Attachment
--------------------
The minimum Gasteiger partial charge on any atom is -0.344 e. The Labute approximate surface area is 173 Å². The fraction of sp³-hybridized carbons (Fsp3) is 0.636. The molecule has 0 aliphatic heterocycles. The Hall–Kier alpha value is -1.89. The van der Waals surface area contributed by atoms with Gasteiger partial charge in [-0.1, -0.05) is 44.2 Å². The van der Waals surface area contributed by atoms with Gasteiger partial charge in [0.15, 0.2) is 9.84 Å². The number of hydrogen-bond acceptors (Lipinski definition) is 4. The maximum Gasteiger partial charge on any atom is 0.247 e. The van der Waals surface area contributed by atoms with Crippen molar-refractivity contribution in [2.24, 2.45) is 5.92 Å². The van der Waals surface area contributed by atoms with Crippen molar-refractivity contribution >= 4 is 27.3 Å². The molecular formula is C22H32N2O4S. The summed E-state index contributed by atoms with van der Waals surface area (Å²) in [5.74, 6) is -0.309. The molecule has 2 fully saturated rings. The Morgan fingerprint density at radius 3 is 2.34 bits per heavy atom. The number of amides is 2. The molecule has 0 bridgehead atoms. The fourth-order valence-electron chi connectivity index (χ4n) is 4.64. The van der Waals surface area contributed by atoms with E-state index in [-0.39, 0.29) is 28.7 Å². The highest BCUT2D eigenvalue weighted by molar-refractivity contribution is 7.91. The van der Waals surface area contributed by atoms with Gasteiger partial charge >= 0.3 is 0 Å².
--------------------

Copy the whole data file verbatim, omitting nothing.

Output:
The minimum Gasteiger partial charge on any atom is -0.344 e. The Labute approximate surface area is 173 Å². The fraction of sp³-hybridized carbons (Fsp3) is 0.636. The molecule has 0 aliphatic heterocycles. The Hall–Kier alpha value is -1.89. The van der Waals surface area contributed by atoms with Gasteiger partial charge in [-0.1, -0.05) is 44.2 Å². The van der Waals surface area contributed by atoms with Gasteiger partial charge in [0.15, 0.2) is 9.84 Å². The number of hydrogen-bond acceptors (Lipinski definition) is 4. The maximum Gasteiger partial charge on any atom is 0.247 e. The van der Waals surface area contributed by atoms with Crippen molar-refractivity contribution in [2.24, 2.45) is 5.92 Å². The van der Waals surface area contributed by atoms with Crippen molar-refractivity contribution >= 4 is 27.3 Å². The molecular formula is C22H32N2O4S. The summed E-state index contributed by atoms with van der Waals surface area (Å²) in [5.74, 6) is -0.309. The molecule has 2 fully saturated rings. The Morgan fingerprint density at radius 3 is 2.34 bits per heavy atom. The number of amides is 2. The molecule has 0 bridgehead atoms. The fourth-order valence-electron chi connectivity index (χ4n) is 4.64. The van der Waals surface area contributed by atoms with E-state index in [-0.39, 0.29) is 28.7 Å². The highest BCUT2D eigenvalue weighted by molar-refractivity contribution is 7.91. The van der Waals surface area contributed by atoms with Gasteiger partial charge >= 0.3 is 0 Å².